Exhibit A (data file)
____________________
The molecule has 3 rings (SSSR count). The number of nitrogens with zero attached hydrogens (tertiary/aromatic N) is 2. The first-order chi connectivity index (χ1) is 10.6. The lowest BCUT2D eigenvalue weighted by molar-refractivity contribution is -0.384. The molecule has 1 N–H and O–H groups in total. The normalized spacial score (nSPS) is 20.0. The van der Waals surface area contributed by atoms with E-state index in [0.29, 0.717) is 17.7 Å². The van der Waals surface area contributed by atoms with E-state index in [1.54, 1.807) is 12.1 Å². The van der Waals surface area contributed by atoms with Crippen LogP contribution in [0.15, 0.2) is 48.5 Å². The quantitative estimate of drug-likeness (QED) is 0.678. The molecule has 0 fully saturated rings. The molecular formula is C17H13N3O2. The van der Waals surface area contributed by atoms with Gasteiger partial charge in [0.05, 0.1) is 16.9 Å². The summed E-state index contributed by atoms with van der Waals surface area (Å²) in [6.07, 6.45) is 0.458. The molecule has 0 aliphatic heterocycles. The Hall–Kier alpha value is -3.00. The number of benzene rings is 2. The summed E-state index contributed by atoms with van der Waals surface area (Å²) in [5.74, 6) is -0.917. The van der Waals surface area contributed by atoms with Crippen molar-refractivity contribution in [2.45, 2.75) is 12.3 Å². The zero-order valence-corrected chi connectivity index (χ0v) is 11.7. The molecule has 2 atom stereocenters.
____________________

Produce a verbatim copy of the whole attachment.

The molecule has 3 rings (SSSR count). The number of nitrogens with zero attached hydrogens (tertiary/aromatic N) is 2. The first-order chi connectivity index (χ1) is 10.6. The lowest BCUT2D eigenvalue weighted by molar-refractivity contribution is -0.384. The molecule has 1 N–H and O–H groups in total. The normalized spacial score (nSPS) is 20.0. The van der Waals surface area contributed by atoms with E-state index in [0.29, 0.717) is 17.7 Å². The van der Waals surface area contributed by atoms with E-state index in [1.54, 1.807) is 12.1 Å². The van der Waals surface area contributed by atoms with Crippen LogP contribution in [0.15, 0.2) is 48.5 Å². The quantitative estimate of drug-likeness (QED) is 0.678. The molecule has 0 fully saturated rings. The molecular formula is C17H13N3O2. The van der Waals surface area contributed by atoms with Gasteiger partial charge in [0.05, 0.1) is 16.9 Å². The summed E-state index contributed by atoms with van der Waals surface area (Å²) in [6.07, 6.45) is 0.458. The molecule has 0 aliphatic heterocycles. The Hall–Kier alpha value is -3.00. The number of benzene rings is 2. The summed E-state index contributed by atoms with van der Waals surface area (Å²) in [5.74, 6) is -0.917. The van der Waals surface area contributed by atoms with Crippen molar-refractivity contribution in [2.45, 2.75) is 12.3 Å². The zero-order valence-corrected chi connectivity index (χ0v) is 11.7. The molecule has 2 atom stereocenters.